30. If your house caught on fire and you could only save one thing before escaping, what would it be? What does this say about your values?
  31. Describe your “happy place” in detail to the group. Why did you choose this place? Is it a real place, or imaginary? Do other group members have similar visions?
  32. People tend to act differently around different groups of people. What sorts of personalities do you embody around your friends? Family? Romantic interests? Strangers? Which “you” is most representative of your true self?
  33. Try “freeze and change” acting in which two people start improvising a scene using dynamic movements and when another group member sees a pose that inspires them to change the scene, they yell “freeze!” and take the place of the frozen actor. They then start acting out an entirely different scene and the other actor must adapt to their new scenario. Discuss adaptation and flexibility.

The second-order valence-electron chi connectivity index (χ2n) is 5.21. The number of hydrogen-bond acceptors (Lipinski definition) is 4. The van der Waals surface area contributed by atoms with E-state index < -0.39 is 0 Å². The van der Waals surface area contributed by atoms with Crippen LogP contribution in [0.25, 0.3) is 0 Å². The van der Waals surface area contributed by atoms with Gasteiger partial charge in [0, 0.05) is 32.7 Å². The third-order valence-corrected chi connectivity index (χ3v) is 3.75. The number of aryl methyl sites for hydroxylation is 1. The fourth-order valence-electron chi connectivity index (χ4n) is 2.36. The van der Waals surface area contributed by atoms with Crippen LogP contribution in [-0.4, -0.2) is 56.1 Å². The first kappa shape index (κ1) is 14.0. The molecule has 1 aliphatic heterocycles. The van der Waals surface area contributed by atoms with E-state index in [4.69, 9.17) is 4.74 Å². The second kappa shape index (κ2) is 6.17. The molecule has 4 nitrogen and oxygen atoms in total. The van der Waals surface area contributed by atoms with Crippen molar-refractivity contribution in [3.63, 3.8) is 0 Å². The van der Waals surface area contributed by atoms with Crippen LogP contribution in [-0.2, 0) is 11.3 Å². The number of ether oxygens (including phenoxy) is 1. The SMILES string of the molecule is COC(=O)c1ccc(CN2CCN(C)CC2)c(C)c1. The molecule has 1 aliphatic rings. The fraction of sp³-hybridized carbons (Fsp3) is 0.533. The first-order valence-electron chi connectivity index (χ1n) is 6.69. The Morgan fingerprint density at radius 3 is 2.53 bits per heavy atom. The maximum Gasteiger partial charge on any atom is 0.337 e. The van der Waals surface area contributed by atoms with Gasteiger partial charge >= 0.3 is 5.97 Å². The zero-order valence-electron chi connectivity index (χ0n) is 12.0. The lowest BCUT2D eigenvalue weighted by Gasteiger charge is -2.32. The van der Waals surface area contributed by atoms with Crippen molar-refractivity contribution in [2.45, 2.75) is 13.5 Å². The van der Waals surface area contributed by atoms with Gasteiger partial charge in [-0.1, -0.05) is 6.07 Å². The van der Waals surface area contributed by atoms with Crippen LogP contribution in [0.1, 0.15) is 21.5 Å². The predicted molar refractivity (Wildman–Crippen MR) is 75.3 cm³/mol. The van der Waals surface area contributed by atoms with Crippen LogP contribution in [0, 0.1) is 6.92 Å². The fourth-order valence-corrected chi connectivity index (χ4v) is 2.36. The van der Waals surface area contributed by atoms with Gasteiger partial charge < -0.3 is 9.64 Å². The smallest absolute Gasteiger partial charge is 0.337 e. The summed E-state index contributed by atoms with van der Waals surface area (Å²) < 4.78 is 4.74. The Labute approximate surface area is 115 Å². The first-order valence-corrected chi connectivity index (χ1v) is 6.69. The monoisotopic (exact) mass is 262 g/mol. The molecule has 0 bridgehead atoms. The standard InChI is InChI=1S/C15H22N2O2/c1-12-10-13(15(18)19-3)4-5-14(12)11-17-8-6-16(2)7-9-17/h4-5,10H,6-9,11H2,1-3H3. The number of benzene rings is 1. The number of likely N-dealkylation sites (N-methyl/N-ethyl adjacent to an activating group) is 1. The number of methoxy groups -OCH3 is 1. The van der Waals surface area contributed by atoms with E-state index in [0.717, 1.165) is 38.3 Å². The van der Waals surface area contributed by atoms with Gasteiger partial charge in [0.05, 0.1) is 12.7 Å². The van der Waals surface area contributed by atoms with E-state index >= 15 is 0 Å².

34. Write a letter to someone with whom you have conflict; express everything you would like to say to them in person but shouldn’t.
  35. Write a breakup letter to your drug of choice. Detail the reasons why you cannot “be together” anymore.
  36. Can utopic societies exist? Would you want to live in a society that is, by definition, “perfect?”
  37. What is your biggest fear? Have you ever had to face this fear before? Was it as bad as you thought it would be? How did you handle it and/or how can you handle it in the future? What steps are you taking to stay in control of your emotions and fears?
     
    Scared of heights
  38. When are words not enough to resolve a conflict? What actions can you take in these situations to help resolution? Can you rebuild trust and/or love once it has been broken? How so? What constitutes a good apology?